Mountain Lions

Mountain Lions

Mountain lions are literally at the peak of the Santa Cruz Mountains wild food web. As apex predators, they reign over their habitats with equal parts ferocity and grace. As a keystone species, they play a vital role in regulating not only the population of the grazers and pests they prey on, but their own populations as well. As an icon of modern California environmentalism, they’re a beacon of hope and a testimony to natural preservation.

A rose, by any other name, is still a mountain lion. Puma, panther, and cougar are all interchangeable terms for the same species, the Puma concolor. Interestingly, cougars aren’t considered “big cats” as that term is reserved for lions, tigers, jaguars, leopards and snow leopards exclusively. You could think of our panthers as biologically more like oversized house cats, which explains why they don’t roar, though they do purr.

You may be worried about getting attacked by a mountain lion. If that’s the case, you should probably start fearing lightning or winning the lottery, because those things are much more likely to happen to you. Of course, just as you would stay out of the pool when thunderstorms roll in, you still want to avoid walking your dog in the woods at sunset. In that situation, though, your dog is the one in danger of becoming a snack. In the last century or so there have only been two mountain lion attacks on humans in the Santa Cruz Mountains, and the one in 1909, at least, was found to have rabies. The one in 2014 happened to a small boy, who survived and was even released from the hospital the next day.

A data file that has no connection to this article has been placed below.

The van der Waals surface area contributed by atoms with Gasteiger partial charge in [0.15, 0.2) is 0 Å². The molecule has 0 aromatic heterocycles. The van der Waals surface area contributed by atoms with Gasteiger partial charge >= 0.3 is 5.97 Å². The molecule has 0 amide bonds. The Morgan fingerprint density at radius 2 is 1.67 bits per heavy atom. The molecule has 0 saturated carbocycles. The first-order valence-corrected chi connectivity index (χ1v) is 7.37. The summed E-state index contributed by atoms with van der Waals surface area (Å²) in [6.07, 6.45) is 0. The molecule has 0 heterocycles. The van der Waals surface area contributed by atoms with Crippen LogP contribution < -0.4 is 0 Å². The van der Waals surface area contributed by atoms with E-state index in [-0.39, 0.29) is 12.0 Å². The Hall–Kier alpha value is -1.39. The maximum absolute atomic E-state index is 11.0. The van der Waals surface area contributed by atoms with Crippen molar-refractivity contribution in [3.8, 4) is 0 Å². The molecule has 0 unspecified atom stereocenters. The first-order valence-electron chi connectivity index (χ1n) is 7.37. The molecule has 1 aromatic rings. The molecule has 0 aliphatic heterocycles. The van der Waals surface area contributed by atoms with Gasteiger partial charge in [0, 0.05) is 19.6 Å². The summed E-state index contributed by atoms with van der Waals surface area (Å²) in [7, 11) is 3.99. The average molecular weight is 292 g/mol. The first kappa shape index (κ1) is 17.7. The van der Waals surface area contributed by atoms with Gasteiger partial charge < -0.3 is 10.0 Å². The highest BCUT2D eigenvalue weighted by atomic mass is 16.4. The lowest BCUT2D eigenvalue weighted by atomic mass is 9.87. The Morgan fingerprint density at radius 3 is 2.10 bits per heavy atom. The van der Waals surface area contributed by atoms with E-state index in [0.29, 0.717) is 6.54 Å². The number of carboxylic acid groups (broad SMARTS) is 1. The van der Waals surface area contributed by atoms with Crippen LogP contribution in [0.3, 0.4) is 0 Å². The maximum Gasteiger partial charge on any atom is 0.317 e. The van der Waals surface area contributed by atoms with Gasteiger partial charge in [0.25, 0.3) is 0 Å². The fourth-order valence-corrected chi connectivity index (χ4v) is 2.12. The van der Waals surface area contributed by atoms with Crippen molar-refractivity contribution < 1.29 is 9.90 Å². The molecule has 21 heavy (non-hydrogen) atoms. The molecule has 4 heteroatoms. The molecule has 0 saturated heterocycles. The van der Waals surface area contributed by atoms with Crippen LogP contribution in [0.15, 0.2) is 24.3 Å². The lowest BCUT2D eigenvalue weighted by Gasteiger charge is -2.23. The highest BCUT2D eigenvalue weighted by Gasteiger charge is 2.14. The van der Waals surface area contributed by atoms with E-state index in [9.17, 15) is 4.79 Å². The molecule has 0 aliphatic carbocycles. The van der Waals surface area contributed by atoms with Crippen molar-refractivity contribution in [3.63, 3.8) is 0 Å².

Of course, if you do encounter a lion in these mountains, you’ll want to be prepared. Like a movie velociraptor, it’s incredibly unlikely that you are going to see it before it sees you, so if you do see one you can bet it allowed you to see it rather than simply pouncing on you. Unlike that movie velociraptor, however, pumas almost always hunt alone. For the most part, mountain lions are easily spooked by people and make a quick getaway at the first hint of our approach, but factors like fresh kills, habitat loss, the presence of cubs or the need to feed them, and disease can make any animal act in unpredictable ways.

The best thing to do if you happen to see a puma is to make yourself as large and loud as possible without actually making aggressive moves towards the cat. Don’t bend over or run away; these are prey behaviors and may trigger them to hunt you. Eye contact is also a no-no. If you have a pet or a child handy, put them on your shoulders and shout a lot. Wave your arms but don’t take a step towards the cat. Make it clear that you are more trouble than you are worth, but don’t put the cat on the defensive.

Since hunting mountain lions for sport was made illegal in California in 1990, the population has thrived in habitats statewide, with the total population estimated at four to six thousand. About 60 pumas are legally killed in the state every year, mostly due to them predating on livestock, an increasing occurrence as natural habitats continue to be destroyed in favor of residential and agricultural development. UC Santa Cruz’s Puma Project is an excellent resource for information on our local mountain lions, as they conduct research by trapping, collaring, and releasing the cats to study their behaviors and track their movements.

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